One afternoon in late 2014, Jordan Milne’s phone rang.
That path began to veer when Milne’s high school guidance counselor saw his PSAT scores. She told him: “We’re going to get you into a place where no one has gotten in before.” That place ended up being Dartmouth College. “She took a decent test score—and got me into a school that was a huge reach,” says Milne. “It changed my life.” When he got to school he considered the foreign service, and studied Russian and Arabic, but he ultimately found his way to finance, and began working at a Connecticut hedge fund in 2007.
Wanting to emulate his grandfather Ray, a Washington fruit farmer, Milne tried to “get into scotch.” He hated the taste, however, and developed a love for bourbon instead. He and his roommates bought different kinds, holding taste tests in their house. Milne, ever ambitious, wasn’t satisfied with sampling other people’s creations—and started distilling whiskey illegally in his garage. “At first it was extremely bad,” he says. “Like beyond bad. But then I started visiting craft distilleries and asking questions, and it started to get a little better. At parties, we’d take out the stuff I’d made, and people would actually like it.”
You don’t know whether it’s going to work—and the prospect of failure looms extremely large—but at some point you just have to say ‘Cannonball, I’m going in.'
In Maine, his partner could continue her career as a lawyer, which she loved—but Milne was eager to leave finance. “I had become a one-dimensional person; whether I was at work or not, my mind was always there,” he remembers. So after returning home, Milne brainstormed what he could do for work. “I was sitting there, Googling major employers and industries,” he says. “I got up and poured myself another glass of gin. And then I looked over at the still.”
Over the next two and a half years, Milne maintained a full-time job while planning his distillery on the side. He made budgets, courted investors, talked to other distillers—and in a “brutal trial and error process,” perfected his gin recipe. His mission? To get people to “think about gin differently.” To do that, he couldn’t create a juniper-forward spirit, like the majority of gins on the shelf. “I had to find a new flavor profile to be our frontman,” he says. “Juniper was going to be the bass player.” He made batch after batch after batch, experimenting with ingredients and quantities. The winning combination: fresh rosemary and mint in the lead, backed by orris root (from the iris flower), coriander and Tuscan juniper.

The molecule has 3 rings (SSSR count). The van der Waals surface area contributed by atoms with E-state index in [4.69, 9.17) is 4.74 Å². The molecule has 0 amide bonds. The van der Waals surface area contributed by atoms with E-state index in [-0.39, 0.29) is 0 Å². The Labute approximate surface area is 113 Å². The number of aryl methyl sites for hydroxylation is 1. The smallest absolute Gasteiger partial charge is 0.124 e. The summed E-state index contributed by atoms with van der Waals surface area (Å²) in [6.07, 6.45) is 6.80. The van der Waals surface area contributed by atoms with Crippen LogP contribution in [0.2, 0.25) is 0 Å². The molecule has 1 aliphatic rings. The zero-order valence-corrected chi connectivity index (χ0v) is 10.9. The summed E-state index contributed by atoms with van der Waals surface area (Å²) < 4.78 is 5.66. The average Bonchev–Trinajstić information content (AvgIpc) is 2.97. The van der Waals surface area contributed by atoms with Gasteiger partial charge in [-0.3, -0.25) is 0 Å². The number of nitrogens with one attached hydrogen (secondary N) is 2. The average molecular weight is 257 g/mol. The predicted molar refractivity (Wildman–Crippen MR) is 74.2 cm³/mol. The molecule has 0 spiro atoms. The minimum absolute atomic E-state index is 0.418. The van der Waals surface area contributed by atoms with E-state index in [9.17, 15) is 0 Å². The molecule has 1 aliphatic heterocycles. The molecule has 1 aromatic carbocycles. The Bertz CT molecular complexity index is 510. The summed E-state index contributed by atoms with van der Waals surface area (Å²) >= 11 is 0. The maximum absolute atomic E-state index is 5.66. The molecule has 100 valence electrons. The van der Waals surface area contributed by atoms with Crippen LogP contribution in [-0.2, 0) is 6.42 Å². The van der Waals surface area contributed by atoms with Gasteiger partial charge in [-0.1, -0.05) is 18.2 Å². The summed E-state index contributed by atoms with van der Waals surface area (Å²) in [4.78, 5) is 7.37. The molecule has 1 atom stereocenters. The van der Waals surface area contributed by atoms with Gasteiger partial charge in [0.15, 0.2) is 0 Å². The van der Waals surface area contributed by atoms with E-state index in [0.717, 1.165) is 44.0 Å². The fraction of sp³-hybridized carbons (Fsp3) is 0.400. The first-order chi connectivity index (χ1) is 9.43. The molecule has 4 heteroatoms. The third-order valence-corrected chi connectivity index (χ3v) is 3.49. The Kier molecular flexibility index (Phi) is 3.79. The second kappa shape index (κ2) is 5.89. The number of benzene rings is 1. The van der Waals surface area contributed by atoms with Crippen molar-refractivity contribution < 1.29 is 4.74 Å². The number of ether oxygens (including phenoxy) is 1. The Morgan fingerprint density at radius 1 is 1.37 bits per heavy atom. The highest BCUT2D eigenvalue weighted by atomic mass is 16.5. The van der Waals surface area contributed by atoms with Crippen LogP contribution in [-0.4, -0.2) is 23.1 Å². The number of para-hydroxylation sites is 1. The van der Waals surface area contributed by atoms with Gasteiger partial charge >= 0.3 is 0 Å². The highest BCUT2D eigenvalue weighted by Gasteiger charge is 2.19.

So Milne searched for a “ripcord” to pull, saying: “You don’t know whether it’s going to work—and the prospect of failure looms extremely large—but at some point you just have to say ‘Cannonball, I’m going in.’” For Milne, the custom still was going to be his largest investment; his ripcord, his cannonball. So in the spring of 2015, several months after the doorman incident, he ordered it. Then they moved to Maine. “At that point,” he says, “we were on the hook.”
In October 2016, Hardshore Distilling Company opened its doors. The following year, USA Today readers named it the best craft gin distillery in the country. While Milne says “the impulse to tinker, to conform, is always intense,” winning that award convinced him to keep doing it the Hardshore way. “We convert so many non-gin enthusiasts because we’ve taken such a different approach,” he says. “We’re really trying to show people this category has breadth and latitude.”
Hardshore’s Original Gin is now available in 12 eastern states and California, and the company is on track to triple its sales from last year. When asked about his success, Milne is humble, yet invigorated, saying: “I started this journey because I wanted to make the best negroni I could—and I ended up building a distillery.”
“Be careful what your hobbies are,” he adds. “You never know when they’re going to become your life’s work.”